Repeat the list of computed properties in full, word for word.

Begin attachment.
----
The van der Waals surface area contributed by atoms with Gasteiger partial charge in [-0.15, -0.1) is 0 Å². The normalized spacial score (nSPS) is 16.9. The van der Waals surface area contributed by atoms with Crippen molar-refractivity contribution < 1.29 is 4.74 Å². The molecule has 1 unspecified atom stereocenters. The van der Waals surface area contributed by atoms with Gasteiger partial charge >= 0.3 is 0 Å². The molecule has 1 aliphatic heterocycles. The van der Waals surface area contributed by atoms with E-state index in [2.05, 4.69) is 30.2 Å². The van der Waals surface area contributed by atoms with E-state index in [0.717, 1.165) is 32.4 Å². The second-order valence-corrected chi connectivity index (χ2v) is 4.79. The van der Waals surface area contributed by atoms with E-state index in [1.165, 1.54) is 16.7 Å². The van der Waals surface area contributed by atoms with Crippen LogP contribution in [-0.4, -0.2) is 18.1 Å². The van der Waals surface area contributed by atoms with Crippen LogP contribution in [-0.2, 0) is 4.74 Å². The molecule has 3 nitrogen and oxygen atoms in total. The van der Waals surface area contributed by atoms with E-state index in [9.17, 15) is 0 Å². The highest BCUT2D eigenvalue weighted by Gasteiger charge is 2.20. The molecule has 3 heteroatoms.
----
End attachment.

The van der Waals surface area contributed by atoms with Gasteiger partial charge in [-0.15, -0.1) is 0 Å². The normalized spacial score (nSPS) is 16.9. The van der Waals surface area contributed by atoms with Crippen molar-refractivity contribution < 1.29 is 4.74 Å². The molecule has 1 unspecified atom stereocenters. The van der Waals surface area contributed by atoms with Gasteiger partial charge >= 0.3 is 0 Å². The molecule has 1 aliphatic heterocycles. The van der Waals surface area contributed by atoms with E-state index in [2.05, 4.69) is 30.2 Å². The van der Waals surface area contributed by atoms with E-state index in [0.717, 1.165) is 32.4 Å². The second-order valence-corrected chi connectivity index (χ2v) is 4.79. The van der Waals surface area contributed by atoms with E-state index in [1.165, 1.54) is 16.7 Å². The van der Waals surface area contributed by atoms with Crippen LogP contribution in [-0.4, -0.2) is 18.1 Å². The van der Waals surface area contributed by atoms with Crippen LogP contribution in [-0.2, 0) is 4.74 Å². The molecule has 3 nitrogen and oxygen atoms in total. The van der Waals surface area contributed by atoms with E-state index in [9.17, 15) is 0 Å². The highest BCUT2D eigenvalue weighted by Gasteiger charge is 2.20. The molecule has 3 heteroatoms.